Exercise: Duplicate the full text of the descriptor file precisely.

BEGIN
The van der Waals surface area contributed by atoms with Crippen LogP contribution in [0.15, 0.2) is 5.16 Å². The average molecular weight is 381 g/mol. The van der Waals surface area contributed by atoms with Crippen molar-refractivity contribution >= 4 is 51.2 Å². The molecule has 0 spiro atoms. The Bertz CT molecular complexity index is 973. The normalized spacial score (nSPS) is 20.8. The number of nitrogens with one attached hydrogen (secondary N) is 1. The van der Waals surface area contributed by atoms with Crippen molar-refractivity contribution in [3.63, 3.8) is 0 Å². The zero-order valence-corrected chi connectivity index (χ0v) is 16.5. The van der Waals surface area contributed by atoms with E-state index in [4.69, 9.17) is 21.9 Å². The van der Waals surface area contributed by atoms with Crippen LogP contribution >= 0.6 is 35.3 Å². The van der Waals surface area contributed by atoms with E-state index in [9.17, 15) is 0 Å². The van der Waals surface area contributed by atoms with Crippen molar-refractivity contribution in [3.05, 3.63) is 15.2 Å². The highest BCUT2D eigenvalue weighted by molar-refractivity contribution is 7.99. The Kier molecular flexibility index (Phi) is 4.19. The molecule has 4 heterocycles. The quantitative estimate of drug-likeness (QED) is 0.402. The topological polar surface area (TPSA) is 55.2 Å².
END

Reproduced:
The van der Waals surface area contributed by atoms with Crippen LogP contribution in [0.15, 0.2) is 5.16 Å². The average molecular weight is 381 g/mol. The van der Waals surface area contributed by atoms with Crippen molar-refractivity contribution >= 4 is 51.2 Å². The molecule has 0 spiro atoms. The Bertz CT molecular complexity index is 973. The normalized spacial score (nSPS) is 20.8. The number of nitrogens with one attached hydrogen (secondary N) is 1. The van der Waals surface area contributed by atoms with Crippen molar-refractivity contribution in [3.63, 3.8) is 0 Å². The zero-order valence-corrected chi connectivity index (χ0v) is 16.5. The van der Waals surface area contributed by atoms with E-state index in [4.69, 9.17) is 21.9 Å². The van der Waals surface area contributed by atoms with Crippen LogP contribution >= 0.6 is 35.3 Å². The van der Waals surface area contributed by atoms with E-state index in [9.17, 15) is 0 Å². The van der Waals surface area contributed by atoms with Crippen molar-refractivity contribution in [3.05, 3.63) is 15.2 Å². The highest BCUT2D eigenvalue weighted by molar-refractivity contribution is 7.99. The Kier molecular flexibility index (Phi) is 4.19. The molecule has 4 heterocycles. The quantitative estimate of drug-likeness (QED) is 0.402. The topological polar surface area (TPSA) is 55.2 Å².